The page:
16 People Died And Dozens Of Others Were Injured.
Severe Cold Weather Warning
After a woman and her dog died falling through a frozen river in Oxford last winter, the county's fire and rescue service is warning people to take care as temperatures plummet this week.
The Met Office has issued a severe cold weather warning for the South East of England this week with temperatures falling to lows of minus 5 in some parts of the Thames Valley.
In all, 7 people and four dogs had to be rescued after going out onto frozen ponds during icy weather in Oxfordshire. Berkshire say they had to rescue 11 people from water during last winter. In Hampshire two animals were saved. They included a cat stuck on a duck house (pictured).
Over the last decade more than 20 people have drowned in the UK as a result of venturing out onto ponds and lakes that have frozen over.
More than half of these were trying to rescue other people or dogs. In many instances the dogs managed to scramble out to safety, while the owner, unfortunately, did not.
Stuart Garner, Oxfordshire County Council's Fire and Rescue Service Risk Reduction Manager, said:
"Naturally as an animal owner your first reaction is to help your much loved pet. However, you cannot help when you are in trouble yourself.
"Please always stay off frozen rivers and lakes, the ice can be very thin and the sub-zero water temperature can quickly incapacitate most people.
"If your pet should stray onto the ice and fall through, in many instances animals will manage to scramble ashore unaided while you may be left stranded in the icy water."
Mr Garner says don't throw sticks or balls near frozen water and call 999 and wait for help if your pet does fall through.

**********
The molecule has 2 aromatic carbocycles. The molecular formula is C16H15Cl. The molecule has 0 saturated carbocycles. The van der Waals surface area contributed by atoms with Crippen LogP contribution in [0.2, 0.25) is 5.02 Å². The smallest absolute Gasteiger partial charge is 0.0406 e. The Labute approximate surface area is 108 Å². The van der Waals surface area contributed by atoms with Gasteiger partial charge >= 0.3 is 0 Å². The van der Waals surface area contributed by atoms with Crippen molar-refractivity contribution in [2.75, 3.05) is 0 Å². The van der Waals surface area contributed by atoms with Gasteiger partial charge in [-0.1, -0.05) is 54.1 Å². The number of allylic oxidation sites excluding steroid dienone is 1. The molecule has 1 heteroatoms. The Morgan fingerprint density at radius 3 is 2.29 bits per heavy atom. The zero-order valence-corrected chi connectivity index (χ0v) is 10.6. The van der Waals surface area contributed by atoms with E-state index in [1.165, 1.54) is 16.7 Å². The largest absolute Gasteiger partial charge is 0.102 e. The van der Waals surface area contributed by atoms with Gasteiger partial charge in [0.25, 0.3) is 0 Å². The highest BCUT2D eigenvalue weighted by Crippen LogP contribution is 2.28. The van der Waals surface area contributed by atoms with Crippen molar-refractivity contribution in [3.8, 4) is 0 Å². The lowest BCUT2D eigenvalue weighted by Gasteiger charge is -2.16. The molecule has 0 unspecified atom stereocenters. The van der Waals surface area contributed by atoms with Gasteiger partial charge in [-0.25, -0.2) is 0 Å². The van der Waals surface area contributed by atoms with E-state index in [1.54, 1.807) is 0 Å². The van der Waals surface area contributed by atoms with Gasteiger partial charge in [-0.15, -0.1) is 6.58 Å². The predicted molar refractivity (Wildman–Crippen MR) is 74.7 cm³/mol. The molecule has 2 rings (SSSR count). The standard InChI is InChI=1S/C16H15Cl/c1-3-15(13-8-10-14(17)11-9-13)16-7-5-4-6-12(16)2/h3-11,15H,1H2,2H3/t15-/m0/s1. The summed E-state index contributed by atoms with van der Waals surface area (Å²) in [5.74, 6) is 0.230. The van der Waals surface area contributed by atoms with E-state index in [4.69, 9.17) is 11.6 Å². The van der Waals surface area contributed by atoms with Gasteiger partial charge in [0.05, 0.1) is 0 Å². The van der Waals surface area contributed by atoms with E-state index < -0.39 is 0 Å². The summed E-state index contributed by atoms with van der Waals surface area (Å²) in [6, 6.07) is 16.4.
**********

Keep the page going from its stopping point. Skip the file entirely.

Oxfordshire Fire and Rescue Service are also reminding people to take extra care when out and about as pavements and roads can become very slippery when covered in frost, ice snow or slush.
Area Manager for Community Safety Steve Trevethick at Hampshire Fire and Rescue Service, said:
"Venturing onto frozen ponds, lakes and open water is extremely dangerous; falling through the ice can easily have fatal results.
"The hazards include drowning, asphyxia, and hypothermia. If the ice gives way then it can trap you, and when the weather is like this hypothermia sets in very quickly. Children are particularly at risk, and parents and guardians are asked to remind them of the dangers."
Hampshire have given this advice if you see someone's fallen in:
- Call the emergency services on 999
- Give as much information about the incident and location as possible
- Do not attempt to go out on to the ice yourself
- Tell the person to stay still to maintain heat and energy
- Try finding something that will extend your reach, such as a rope, pole or branch
- Throw the object out and, once ensuring you are stable on the bank either by lying down or having someone hold on to you, pull them in
- If you cannot find something to reach with, try finding an object that will float and push that out to them
- Ensure that you keep off the ice at all times during the rescue
- Continue to reassure the casualty and keep them talking until help arrives
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